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Maynard man produces small-batch maple syrup

Ron Kay tends to his sap lines at a sugar bush in Maynard.
Ron Kay tends to his sap lines at a sugar bush in Maynard. Denise Shea/handout
Denise Shea

MAYNARD — On cold weekend mornings, homes around New England fill with the smell of pancakes on a buttered griddle, sometimes accompanied by smoky bacon, typically served with maple syrup, often from Vermont. But local maple syrup in Metro West Boston? Actually, yes.

For 30 years, Maynard resident Ron Kay, a North Country native, has been tapping his town’s maple trees and boiling down sap in his own sugar house. His bottles humbly read Maynard Maple. “I’m a one-man operation,” says Kay, 68, who is retired. “I do maybe 130 gallons of maple syrup a season.”

It’s a small batch and a painstaking process. Every 40 gallons of sap that Kay collects boils down to one gallon of maple syrup. Each tree can yield between 10 and 15 gallons of sap per season, and Kay has about 500 taps in town.


During sugaring season, which runs from late February through late March, Kay hauls gallons of sap from buckets hung on residents’ trees to a storage tank in the bed of his red pickup truck. (Residents are mostly willing to let him tap their maples.) In the sugar bushes — larger plots of sugar maples — Kay pumps sap to his truck from an intricate labyrinth of collection tubes wound around the trees’ trunks and limbs. The lines require constant maintenance because of the cold and the squirrels, who chew through the tubes to get at the sweet stuff. Squirrels are frustrating. “Up north they call them tree rats,” says Kay.

Once the day’s sap is collected, it’s back home to the sugarhouse, where nighttime temperatures plunge and Kay stands watch over the boiler, purifying and bottling maple syrup until late into the night. “Sometimes I’ll be out there until 1:30 in the morning, and my wife will come out and yell, ‘When are you coming to bed?’ ”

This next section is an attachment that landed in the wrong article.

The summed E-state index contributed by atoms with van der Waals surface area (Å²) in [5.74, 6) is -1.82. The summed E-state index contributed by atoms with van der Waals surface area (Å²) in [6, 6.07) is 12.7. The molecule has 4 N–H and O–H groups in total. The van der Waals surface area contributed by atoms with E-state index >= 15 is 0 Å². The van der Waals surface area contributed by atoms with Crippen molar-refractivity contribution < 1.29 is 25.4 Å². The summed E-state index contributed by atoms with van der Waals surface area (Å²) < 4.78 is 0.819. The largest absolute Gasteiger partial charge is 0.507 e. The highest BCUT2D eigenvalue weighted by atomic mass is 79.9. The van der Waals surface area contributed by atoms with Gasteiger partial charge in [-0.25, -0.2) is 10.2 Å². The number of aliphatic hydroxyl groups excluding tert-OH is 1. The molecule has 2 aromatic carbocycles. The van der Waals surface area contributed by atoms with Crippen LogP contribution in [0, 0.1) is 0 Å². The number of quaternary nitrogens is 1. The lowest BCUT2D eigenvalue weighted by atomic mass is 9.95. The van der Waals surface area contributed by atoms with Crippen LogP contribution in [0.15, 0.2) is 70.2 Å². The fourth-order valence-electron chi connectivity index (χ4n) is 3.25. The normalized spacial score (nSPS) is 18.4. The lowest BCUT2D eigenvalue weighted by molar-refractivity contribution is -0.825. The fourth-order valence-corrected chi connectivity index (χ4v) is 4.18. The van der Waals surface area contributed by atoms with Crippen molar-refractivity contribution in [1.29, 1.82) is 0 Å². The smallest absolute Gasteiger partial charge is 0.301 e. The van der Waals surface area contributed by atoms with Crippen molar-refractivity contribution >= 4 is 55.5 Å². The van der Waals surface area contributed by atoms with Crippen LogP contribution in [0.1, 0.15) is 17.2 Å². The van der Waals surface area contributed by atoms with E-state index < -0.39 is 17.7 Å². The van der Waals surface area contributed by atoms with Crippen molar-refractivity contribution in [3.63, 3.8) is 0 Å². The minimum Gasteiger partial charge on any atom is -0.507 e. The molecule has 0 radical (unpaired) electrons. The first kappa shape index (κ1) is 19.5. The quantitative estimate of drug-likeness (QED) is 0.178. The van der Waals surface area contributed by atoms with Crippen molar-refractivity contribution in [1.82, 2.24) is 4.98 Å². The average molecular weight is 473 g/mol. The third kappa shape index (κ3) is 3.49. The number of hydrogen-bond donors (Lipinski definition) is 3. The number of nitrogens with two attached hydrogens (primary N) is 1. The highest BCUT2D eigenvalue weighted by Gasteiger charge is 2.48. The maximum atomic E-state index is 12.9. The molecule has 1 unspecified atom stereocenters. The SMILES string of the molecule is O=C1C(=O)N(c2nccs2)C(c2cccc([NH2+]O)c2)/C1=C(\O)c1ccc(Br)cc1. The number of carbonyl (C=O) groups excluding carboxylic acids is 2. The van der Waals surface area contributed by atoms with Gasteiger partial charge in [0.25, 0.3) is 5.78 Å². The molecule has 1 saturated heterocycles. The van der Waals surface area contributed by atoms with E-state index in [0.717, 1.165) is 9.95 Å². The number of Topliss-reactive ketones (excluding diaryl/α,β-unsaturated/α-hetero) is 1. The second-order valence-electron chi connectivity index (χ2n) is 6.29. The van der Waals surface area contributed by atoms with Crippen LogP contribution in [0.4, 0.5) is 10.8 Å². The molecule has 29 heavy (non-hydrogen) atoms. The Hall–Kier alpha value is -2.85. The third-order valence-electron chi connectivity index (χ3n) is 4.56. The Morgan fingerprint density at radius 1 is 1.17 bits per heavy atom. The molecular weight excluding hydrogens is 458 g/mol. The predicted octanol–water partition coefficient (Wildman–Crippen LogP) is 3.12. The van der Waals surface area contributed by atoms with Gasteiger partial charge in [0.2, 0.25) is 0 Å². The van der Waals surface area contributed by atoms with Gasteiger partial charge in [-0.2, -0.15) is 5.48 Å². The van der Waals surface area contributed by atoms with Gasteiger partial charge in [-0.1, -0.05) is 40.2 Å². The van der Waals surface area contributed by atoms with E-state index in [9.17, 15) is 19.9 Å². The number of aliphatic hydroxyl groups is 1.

Despite his gray hair and pained knees, Kay speaks of sugaring with the same boyish enthusiasm that moved him to tap his first tree when he was 7. It was March 1954, and Kay and his twin brother, Richard, called Dickie, were living in Lancaster, N.H., about 170 miles north of Maynard. The boys followed an unsuspecting boy into the woods and watched him tap a sugar maple. Intrigued, they asked him to show them how, and the twins were soon boiling down sap in the great tradition of New England’s maple sugarers. “I think my dad helped us set up the stove, but we did it pretty much on our own,” says Kay.

He took a long break from his hobby after high school. He served in the Air Force, ran 18 Boston Marathons (logging a mind-blowing 2:34 time), and eventually settled in Maynard in 1982, where he worked for Digital for 21 years. Soon after he and his wife, Ruth, bought their home, Kay noticed the town’s abundant sugar maples and decided to revive his childhood pastime.

Today he sells to local farmstands and customers also order Kay’s maple by contacting him through Facebook. Quart jugs cost about $24.

From his sugarhouse, he produces about 130 gallons of maple syrup each season.
From his sugarhouse, he produces about 130 gallons of maple syrup each season. handout
Kay (left) and his twin brother Richard in Lancaster, N.H., in 1954.
Kay (left) and his twin brother Richard in Lancaster, N.H., in 1954.

Although small-scale sugarers like Kay contribute just a fraction of the national maple syrup supply, maple in New England is big business. According to the USDA, New England produced more than 2 million gallons of maple syrup in 2014 — about 65 percent of the nation’s home-sourced maple. Vermont produced 42 percent, Maine 17 percent, and Massachusetts 2 percent. About 60 percent of maple syrup consumed in the United States is imported from Canada.


The numbers are impressive, although Timothy Perkins, director of the University of Vermont’s Proctor Maple Research Center, says global warming is affecting the industry.

“The maple season begins about a week earlier than it did 50 years ago, and it ends about 10 days earlier,” says Perkins. “Over the next 100 years, it will likely get to the point where commercial syrup production will be difficult.” At the same time, increased demand is driving new commercial technology and higher yields from each tree.

Kay attributes the demand to the public’s healthier eating habits. But for him and other New Englanders who grew up on homegrown syrup, health benefits are far down the list of excuses to indulge.

As he sips coffee inside Maynard’s Boston Bean House, he points to his cup and says, “Sometimes I put maple syrup in there.”

Maynard Maple syrup is available at www.facebook.com/MaynardMaple and at Bolton Spring Farm, 149 Main St., Bolton, 978-779-2898;
Cucurbit Farm, 32 Parker St., Acton, 978-263-4506; Marble Hill Farm, 29 Great Road, Stow, 978-897-3622; and Harvard General Store, 1 Still River Road, Harvard, 978-430-0062.

Lorne Bell can be reached at lorneabell@hotmail.com.